It’s 5:56am. Kupang, Indonesia. I have been tossing and turning for the last hour so I stopped fighting it and wandered out to the foyer of this clean little hotel we are staying at. Funny how when you are travelling through Asia those descriptors become meaningful. A “clean” hotel. You expect that as an absolute baseline in Australia but when you step across the trench and immerse yourself back into this amazing SE Asian world it all shifts. A fellow traveller recommends a certain hotel because it is “clean” and you find yourself driving for miles out of your way through sweaty, dusty city streets just to get to it. Gotta have a clean hotel.
But we are getting used to the opposite. Dirty. Good old Indonesian bathrooms with hand flushed toilets – just one small tiled room, cold water, cracking tiles, palm frond roof. The open sewers of Dili, the waterways that are groaning under refuse and everywhere this strange mentality that rubbish will just mysteriously disappear when you throw it on the ground. You watch as plastic lunch containers are cast overboard from the ferry into pristine blue tropical waters and you just struggle with it all. It must go somewhere. The earth doesn’t just swallow it all up and clean it for us. It’s like these places are a microcosm of the larger environmental problems. You drive through a village and they are busily hacking down a beautiful tree that adorns their front yard giving shade and shelter. You wonder WHY on earth….but then realise that when the decision is between shade and cooking a meal or selling the wood to buy food then its pretty straight forward. In the organised abundance of the Western world we never have to make that decision. It’s never either / or – it’s both. I want shade AND my firewood – so get it for me. So we cut someone else’s tree down. I often wonder how we would all go when the resources we use had to come from our own backyard and the rubbish we produce had to go back into our own backyards.
Anyway – it’s too early for environmental studies 101.
So we are back in Kupang, West Timor. How casual that sounds just “back in Kupang”. Like we have been casually cruising the Indonesian Archipelago jumping from island to island like little salty sea dogs. But we left the strange, chaotic, emerging city of Dili with it’s disorder and two tier economy fueled by NGOs and aid agencies. Its amazing coffee, gaping wealth disparity and its’ “I’m not a tourist/cooler than thou” expat Australian aid workers who never say hello to you.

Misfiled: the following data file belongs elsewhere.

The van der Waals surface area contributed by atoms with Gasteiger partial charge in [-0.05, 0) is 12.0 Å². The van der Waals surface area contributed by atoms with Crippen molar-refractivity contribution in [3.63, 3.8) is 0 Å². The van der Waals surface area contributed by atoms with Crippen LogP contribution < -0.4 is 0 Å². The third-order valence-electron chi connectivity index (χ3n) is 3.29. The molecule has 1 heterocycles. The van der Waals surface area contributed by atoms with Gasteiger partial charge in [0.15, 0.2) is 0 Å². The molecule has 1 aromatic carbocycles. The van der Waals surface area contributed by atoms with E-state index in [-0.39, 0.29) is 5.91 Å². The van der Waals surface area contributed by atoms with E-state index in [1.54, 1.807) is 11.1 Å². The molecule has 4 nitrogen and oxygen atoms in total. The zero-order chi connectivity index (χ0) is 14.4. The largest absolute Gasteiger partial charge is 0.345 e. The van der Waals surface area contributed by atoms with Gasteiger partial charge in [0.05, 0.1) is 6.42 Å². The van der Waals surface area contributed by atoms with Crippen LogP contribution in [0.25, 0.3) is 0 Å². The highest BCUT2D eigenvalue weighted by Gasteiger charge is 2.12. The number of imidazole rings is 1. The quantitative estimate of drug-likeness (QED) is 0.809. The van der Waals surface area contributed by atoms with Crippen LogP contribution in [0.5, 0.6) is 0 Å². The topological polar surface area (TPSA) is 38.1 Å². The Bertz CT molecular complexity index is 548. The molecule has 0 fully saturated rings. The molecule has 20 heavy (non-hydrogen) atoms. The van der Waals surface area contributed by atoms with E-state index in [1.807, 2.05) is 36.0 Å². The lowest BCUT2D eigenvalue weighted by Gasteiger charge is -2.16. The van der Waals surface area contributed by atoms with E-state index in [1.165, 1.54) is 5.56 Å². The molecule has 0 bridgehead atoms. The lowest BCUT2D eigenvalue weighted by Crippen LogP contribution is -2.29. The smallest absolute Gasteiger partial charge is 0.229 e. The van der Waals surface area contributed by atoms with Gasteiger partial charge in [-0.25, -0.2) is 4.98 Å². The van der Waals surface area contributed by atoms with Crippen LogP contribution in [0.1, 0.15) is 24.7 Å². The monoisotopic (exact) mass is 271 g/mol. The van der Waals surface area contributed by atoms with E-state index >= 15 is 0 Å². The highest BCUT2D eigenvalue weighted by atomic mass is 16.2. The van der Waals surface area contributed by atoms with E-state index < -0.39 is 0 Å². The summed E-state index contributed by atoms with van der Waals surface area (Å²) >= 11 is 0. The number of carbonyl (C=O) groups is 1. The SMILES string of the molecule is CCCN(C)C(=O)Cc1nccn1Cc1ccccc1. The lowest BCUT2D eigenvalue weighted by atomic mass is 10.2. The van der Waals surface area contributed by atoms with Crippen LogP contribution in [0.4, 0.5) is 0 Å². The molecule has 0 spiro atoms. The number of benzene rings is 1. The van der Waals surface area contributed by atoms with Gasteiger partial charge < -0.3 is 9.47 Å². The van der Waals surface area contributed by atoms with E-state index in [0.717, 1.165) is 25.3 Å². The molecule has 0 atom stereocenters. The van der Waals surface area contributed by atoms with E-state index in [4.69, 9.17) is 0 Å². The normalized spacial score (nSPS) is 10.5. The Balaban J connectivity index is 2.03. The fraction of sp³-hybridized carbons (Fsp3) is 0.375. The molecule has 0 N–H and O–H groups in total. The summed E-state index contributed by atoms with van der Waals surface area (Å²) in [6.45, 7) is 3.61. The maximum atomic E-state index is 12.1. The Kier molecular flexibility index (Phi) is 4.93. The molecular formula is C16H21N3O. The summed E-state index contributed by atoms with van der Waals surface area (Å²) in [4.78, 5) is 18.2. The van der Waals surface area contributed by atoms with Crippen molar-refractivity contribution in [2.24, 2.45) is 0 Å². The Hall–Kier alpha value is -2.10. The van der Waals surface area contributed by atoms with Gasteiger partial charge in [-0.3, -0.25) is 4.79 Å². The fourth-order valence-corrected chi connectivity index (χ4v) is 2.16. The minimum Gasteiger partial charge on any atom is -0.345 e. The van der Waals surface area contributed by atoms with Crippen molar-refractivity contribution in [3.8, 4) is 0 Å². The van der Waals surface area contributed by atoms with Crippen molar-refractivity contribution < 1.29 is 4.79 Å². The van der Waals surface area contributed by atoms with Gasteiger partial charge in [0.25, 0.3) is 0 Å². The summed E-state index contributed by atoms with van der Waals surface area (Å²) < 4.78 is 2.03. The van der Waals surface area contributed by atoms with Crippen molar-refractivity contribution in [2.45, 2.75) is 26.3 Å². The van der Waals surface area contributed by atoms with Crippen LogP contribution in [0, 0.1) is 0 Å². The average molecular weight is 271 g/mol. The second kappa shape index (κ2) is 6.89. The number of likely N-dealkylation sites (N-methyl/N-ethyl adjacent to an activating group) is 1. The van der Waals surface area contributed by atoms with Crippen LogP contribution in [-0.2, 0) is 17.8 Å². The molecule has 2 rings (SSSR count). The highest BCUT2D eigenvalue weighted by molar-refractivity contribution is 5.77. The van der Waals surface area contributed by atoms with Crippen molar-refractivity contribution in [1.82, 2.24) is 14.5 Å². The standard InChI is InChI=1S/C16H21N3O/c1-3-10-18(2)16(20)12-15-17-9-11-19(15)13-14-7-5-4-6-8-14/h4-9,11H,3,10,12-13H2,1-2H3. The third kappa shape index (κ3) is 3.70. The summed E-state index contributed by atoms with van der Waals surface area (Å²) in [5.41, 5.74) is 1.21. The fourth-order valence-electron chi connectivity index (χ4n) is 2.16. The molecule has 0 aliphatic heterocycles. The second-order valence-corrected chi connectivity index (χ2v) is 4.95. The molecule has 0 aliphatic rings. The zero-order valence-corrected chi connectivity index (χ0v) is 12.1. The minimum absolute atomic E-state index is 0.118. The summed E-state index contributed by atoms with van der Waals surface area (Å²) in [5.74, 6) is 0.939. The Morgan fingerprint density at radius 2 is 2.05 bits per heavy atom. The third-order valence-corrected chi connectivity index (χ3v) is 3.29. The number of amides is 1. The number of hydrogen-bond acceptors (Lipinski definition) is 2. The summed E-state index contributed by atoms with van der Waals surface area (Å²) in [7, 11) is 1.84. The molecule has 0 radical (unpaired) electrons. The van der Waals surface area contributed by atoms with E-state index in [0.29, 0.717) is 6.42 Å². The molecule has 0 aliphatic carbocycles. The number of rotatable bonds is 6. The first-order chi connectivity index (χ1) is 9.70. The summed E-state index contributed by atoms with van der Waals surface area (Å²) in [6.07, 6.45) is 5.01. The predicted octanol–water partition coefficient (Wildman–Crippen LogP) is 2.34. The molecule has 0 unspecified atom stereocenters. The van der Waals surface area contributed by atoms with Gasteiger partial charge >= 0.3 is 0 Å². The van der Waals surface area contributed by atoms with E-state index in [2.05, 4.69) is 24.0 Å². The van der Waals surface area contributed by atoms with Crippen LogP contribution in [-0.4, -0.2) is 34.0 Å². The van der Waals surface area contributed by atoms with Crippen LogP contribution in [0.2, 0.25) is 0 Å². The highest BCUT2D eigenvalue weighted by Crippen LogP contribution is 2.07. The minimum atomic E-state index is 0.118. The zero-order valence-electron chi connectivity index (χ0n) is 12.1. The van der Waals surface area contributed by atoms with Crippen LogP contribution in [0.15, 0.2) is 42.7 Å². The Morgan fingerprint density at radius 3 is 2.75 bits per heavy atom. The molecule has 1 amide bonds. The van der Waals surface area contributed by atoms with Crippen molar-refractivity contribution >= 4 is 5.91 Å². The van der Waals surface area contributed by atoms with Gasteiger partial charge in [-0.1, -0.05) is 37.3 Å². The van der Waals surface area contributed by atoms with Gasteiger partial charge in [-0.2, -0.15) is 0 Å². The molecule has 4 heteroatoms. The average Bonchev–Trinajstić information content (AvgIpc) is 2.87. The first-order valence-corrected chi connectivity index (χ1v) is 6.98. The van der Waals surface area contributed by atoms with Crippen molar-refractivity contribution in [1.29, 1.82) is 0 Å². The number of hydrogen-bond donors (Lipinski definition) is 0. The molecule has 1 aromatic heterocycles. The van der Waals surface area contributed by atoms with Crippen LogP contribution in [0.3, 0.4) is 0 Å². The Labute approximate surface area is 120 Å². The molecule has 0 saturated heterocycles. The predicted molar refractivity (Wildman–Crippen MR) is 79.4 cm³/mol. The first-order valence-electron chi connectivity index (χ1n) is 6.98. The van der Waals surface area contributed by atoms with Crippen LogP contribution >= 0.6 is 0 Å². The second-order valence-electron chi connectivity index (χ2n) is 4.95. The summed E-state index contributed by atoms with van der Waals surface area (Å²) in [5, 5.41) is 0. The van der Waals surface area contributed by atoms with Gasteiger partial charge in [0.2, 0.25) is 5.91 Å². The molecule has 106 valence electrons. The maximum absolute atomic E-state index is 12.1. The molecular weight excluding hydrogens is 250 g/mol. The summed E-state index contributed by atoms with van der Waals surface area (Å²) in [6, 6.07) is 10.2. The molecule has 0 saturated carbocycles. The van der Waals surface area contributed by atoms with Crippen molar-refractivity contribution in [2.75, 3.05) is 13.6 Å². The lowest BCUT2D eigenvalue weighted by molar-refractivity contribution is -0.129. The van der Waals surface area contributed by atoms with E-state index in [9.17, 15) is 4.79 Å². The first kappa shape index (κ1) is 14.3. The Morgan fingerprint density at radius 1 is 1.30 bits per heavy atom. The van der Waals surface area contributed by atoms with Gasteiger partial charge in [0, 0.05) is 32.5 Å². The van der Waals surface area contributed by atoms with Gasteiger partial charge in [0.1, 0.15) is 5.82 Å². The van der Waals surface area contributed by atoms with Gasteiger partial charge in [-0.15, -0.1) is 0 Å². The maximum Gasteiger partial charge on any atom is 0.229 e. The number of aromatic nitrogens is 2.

The girls gained their Asian travelling stripes on the 14 hour bus trip from Dili to Kupang. Cramped. hot, sweaty, dusty and windy. The eternal bone jarring bus trip through torturous mountain roads that drop off into nothingness to your right. The Indonesian border where you have to walk across no mans land to the new bus carrying packs and surfboards and food and drinks. All the while hoping that the girls are holding into my belt or backpack or SOMETHING because I have no hands free. Aggressive Indonesian hawkers and porters who shattered the relative peace of Timor Leste and reminded me of how this place works. But we made it. The last 2 hours I spent with my head out the window deep breathing to keep lunch down. Dark windy roads that never seemed to end. I have never been so grateful to see the lights of Kupang appear on the horizon and I have never been so proud of my daughters for just putting up with it all.
Then two days later we are sitting under coconut trees, drinking Bintangs at sunset as we watch world class surf peel slowly down a reef. Surrounded by the usual Indonesian surf camp array of Australians, Pommies, Americans and the odd Brazilian. A week of that surreal island time where you are up at 6am, surf for three hours, then eat, then sit, then surf, then eat then watch the sunset. Every single day. Mel already has an idea of a blog post where I describe the last week from a surfers point of view and then she describes it from a non-surfers point of view. I am sure I will learn something new about her.
Today we fly to Flores – the launch off point to Komodo Island so the girls can say they have seen a real live dragon. We are not sure about how we will get across to Bali then onto Java where the roads are better and there are trains. Beautiful, smooth, air-conditioned trains. I MUST be getting old because I have lost a little of my capacity for rough Asian travel. I can put up with cold water bucket showers and I love eating the local food….but something about that 14 hour Dili-Kupang bus trip has settled into my consciousness. And for once, without any hint of sadness, nostalgia or defeat I am looking at the 24 hour bus trip from Flores to Lombok and I saying loud and proud: “I’m too old for this…..”
So I am looking up how we can fly.